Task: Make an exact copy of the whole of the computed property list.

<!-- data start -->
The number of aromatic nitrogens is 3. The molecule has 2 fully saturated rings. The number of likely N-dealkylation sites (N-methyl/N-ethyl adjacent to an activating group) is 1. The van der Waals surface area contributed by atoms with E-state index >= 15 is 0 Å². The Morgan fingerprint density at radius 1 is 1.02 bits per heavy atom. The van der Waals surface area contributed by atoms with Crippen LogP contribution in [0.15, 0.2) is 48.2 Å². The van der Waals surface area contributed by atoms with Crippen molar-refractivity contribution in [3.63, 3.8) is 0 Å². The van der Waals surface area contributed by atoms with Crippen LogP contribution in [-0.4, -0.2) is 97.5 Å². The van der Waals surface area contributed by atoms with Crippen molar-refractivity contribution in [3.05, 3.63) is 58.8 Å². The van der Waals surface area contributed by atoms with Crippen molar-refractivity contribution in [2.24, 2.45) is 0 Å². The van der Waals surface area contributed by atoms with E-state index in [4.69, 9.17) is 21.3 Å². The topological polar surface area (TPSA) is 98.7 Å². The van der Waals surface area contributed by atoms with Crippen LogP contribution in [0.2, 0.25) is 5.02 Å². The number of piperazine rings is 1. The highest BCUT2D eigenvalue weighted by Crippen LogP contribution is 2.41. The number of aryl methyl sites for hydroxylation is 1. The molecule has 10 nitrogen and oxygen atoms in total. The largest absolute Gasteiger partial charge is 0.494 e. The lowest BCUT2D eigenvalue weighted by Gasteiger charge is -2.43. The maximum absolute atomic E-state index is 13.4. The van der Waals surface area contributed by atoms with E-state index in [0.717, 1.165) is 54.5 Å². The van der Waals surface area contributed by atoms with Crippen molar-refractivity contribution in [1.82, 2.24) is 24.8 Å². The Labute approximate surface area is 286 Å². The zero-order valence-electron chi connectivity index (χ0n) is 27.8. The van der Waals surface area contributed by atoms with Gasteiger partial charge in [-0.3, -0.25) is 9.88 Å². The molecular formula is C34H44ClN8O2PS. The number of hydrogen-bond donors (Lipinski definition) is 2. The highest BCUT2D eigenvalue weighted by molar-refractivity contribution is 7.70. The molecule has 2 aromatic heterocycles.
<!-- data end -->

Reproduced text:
The number of aromatic nitrogens is 3. The molecule has 2 fully saturated rings. The number of likely N-dealkylation sites (N-methyl/N-ethyl adjacent to an activating group) is 1. The van der Waals surface area contributed by atoms with E-state index >= 15 is 0 Å². The Morgan fingerprint density at radius 1 is 1.02 bits per heavy atom. The van der Waals surface area contributed by atoms with Crippen LogP contribution in [0.15, 0.2) is 48.2 Å². The van der Waals surface area contributed by atoms with Crippen molar-refractivity contribution in [3.63, 3.8) is 0 Å². The van der Waals surface area contributed by atoms with Crippen LogP contribution in [-0.4, -0.2) is 97.5 Å². The van der Waals surface area contributed by atoms with Crippen molar-refractivity contribution in [3.05, 3.63) is 58.8 Å². The van der Waals surface area contributed by atoms with Crippen molar-refractivity contribution in [2.24, 2.45) is 0 Å². The van der Waals surface area contributed by atoms with E-state index in [4.69, 9.17) is 21.3 Å². The topological polar surface area (TPSA) is 98.7 Å². The van der Waals surface area contributed by atoms with Crippen LogP contribution in [0.2, 0.25) is 5.02 Å². The number of piperazine rings is 1. The highest BCUT2D eigenvalue weighted by Crippen LogP contribution is 2.41. The number of aryl methyl sites for hydroxylation is 1. The molecule has 10 nitrogen and oxygen atoms in total. The largest absolute Gasteiger partial charge is 0.494 e. The lowest BCUT2D eigenvalue weighted by Gasteiger charge is -2.43. The maximum absolute atomic E-state index is 13.4. The van der Waals surface area contributed by atoms with E-state index in [0.717, 1.165) is 54.5 Å². The van der Waals surface area contributed by atoms with Crippen molar-refractivity contribution in [1.82, 2.24) is 24.8 Å². The Labute approximate surface area is 286 Å². The zero-order valence-electron chi connectivity index (χ0n) is 27.8. The van der Waals surface area contributed by atoms with Gasteiger partial charge in [-0.3, -0.25) is 9.88 Å². The molecular formula is C34H44ClN8O2PS. The number of hydrogen-bond donors (Lipinski definition) is 2. The highest BCUT2D eigenvalue weighted by molar-refractivity contribution is 7.70. The molecule has 2 aromatic heterocycles.